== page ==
• BAND MEMBERS’ WELFARE
Unlike most artistes who neglect their band members, Gasa says he shares what he gets with his team.

“I’m not selfish and this is the reason why the band now has two more female members – Gain Muchawaya (daughter to the late Mukoma Ketai) and Similo Ndlovu.

“The two girls have also changed the appeal of the band and women can also do better what men can do as well.”

• FEMALE FANS
Regarding female fans who throw themselves at him, Gasa says he has a way to handle them.

“I am aware I recently assumed the ladies’ man tag owing to swag, I have a specific way to handle fans.

“I regard them as my sisters and when some want to go far, I know how to stop them,” says the pint-sized singer.

• REGRETS
In his decade long career, Gasa has his own regrets.

“I have made mistakes in life which I don’t what to repeat or to happen to others.

“One of the greatest mistakes I made being failure to make right decisions.

“I used to shun Harare but I have realised that’s where all the honey and milk is.

“I used to hold shows in remote areas but I decided it was high time I balance between my fans in small towns or remote areas with those in big cities.

“To be honest, you won’t get corporate support if you continue playing in the back of beyond and in my case, things have changed ever since I started commanding a regular slot at Time & Jazz Café,” he says.

• EXECUTIVE SUNGURA NIGHTS
Gasa says he now has courage to perform in the capital.

“When Time & Jazz Café owner, Josh Hozheri, gave me the Thursday slot – Executive Sungura Nights – I was a bit skeptical but he made me believe that I could change my life.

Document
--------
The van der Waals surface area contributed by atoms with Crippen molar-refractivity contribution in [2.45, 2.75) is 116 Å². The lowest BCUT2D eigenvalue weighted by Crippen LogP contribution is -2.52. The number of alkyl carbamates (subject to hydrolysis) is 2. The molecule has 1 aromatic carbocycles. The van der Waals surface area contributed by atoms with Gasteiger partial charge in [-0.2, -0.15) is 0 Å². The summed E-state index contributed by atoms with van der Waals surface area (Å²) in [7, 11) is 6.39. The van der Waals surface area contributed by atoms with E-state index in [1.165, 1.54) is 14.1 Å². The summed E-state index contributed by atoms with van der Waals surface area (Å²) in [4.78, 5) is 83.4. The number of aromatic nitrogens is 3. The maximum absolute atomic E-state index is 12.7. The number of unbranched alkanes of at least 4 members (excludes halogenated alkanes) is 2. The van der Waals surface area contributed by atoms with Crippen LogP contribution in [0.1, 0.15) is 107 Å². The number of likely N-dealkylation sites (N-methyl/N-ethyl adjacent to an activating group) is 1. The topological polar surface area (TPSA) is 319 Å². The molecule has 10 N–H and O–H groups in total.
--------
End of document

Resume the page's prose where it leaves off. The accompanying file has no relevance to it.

“Right now, I am meeting the business people’s endorsements and that’s why I have managed to get a slot.

“I now meet people who matter in life and I don’t think some of these opportunities would have come my way if I had continued playing in the back of beyond.”

• HUMILIATION
Like any other celebrity, Gasa once grabbed headlines for sickening allegations when he was accused of stealing a cellphone belonging to one of Ndolwane Super Sounds after their show.

“People would call me accusing me of being a thief but those who handled the matter realised that my hands were clean.

“I was really humiliated but managed to get over it.”

• ACHIEVEMENTS
While Gasa concedes he might not be in the league of the Machesos or the Tukus of this world, he is proud of his wealth.

“Currently, I am developing a place of my own in Damofalls and I also won two vehicles – a Nissan Skyline and Caravan.

“I have also managed to build a name for myself and it would be strange for people not to mention me when the sungura subject is brought to the fore.

“I am also a farmer but this year poor rains threaten our yield.

“I have planted two hectares of soya beans and four hectares of maize but I can even do more,” says the singer.

• NEW PROJECTS
Like any sungura artiste determined to conquer, Gasa is busy in the studio.

“Of course I did not take a break in January like most artistes but I was also busy in the studio working on my sixth album.

“It carries seven tracks and already, four tracks namely Mr Brown, Murandakumwe, Anochema and Ndayi Nyora Tsamba are being recorded by Munya Viali.

“It will be released in March at a venue to be advised.”